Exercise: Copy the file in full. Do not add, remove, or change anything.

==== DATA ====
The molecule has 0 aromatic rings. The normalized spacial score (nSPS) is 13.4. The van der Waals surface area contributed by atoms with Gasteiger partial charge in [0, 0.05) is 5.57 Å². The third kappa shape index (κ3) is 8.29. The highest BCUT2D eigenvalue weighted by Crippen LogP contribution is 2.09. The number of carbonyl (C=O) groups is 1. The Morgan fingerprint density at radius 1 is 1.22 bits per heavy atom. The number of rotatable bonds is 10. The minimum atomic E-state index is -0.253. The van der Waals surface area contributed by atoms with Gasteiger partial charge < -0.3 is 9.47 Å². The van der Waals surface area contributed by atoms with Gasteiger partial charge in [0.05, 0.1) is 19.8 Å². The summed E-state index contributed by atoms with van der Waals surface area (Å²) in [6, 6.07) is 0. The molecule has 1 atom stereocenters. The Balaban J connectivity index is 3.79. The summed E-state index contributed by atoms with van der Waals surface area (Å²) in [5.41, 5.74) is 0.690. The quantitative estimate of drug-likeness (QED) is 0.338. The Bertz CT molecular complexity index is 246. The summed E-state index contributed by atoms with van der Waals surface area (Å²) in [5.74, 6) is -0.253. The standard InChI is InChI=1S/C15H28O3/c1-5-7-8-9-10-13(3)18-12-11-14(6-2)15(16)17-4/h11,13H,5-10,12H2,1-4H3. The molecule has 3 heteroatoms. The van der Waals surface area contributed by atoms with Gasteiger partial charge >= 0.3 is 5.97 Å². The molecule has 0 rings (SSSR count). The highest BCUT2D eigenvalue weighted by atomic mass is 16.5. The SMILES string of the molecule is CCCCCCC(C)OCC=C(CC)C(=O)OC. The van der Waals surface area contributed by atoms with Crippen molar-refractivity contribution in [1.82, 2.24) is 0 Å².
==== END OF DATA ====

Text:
The molecule has 0 aromatic rings. The normalized spacial score (nSPS) is 13.4. The van der Waals surface area contributed by atoms with Gasteiger partial charge in [0, 0.05) is 5.57 Å². The third kappa shape index (κ3) is 8.29. The highest BCUT2D eigenvalue weighted by Crippen LogP contribution is 2.09. The number of carbonyl (C=O) groups is 1. The Morgan fingerprint density at radius 1 is 1.22 bits per heavy atom. The number of rotatable bonds is 10. The minimum atomic E-state index is -0.253. The van der Waals surface area contributed by atoms with Gasteiger partial charge < -0.3 is 9.47 Å². The van der Waals surface area contributed by atoms with Gasteiger partial charge in [0.05, 0.1) is 19.8 Å². The summed E-state index contributed by atoms with van der Waals surface area (Å²) in [6, 6.07) is 0. The molecule has 1 atom stereocenters. The Balaban J connectivity index is 3.79. The summed E-state index contributed by atoms with van der Waals surface area (Å²) in [5.41, 5.74) is 0.690. The quantitative estimate of drug-likeness (QED) is 0.338. The Bertz CT molecular complexity index is 246. The summed E-state index contributed by atoms with van der Waals surface area (Å²) in [5.74, 6) is -0.253. The standard InChI is InChI=1S/C15H28O3/c1-5-7-8-9-10-13(3)18-12-11-14(6-2)15(16)17-4/h11,13H,5-10,12H2,1-4H3. The molecule has 3 heteroatoms. The van der Waals surface area contributed by atoms with Gasteiger partial charge >= 0.3 is 5.97 Å². The molecule has 0 rings (SSSR count). The highest BCUT2D eigenvalue weighted by atomic mass is 16.5. The SMILES string of the molecule is CCCCCCC(C)OCC=C(CC)C(=O)OC. The van der Waals surface area contributed by atoms with Crippen molar-refractivity contribution in [1.82, 2.24) is 0 Å².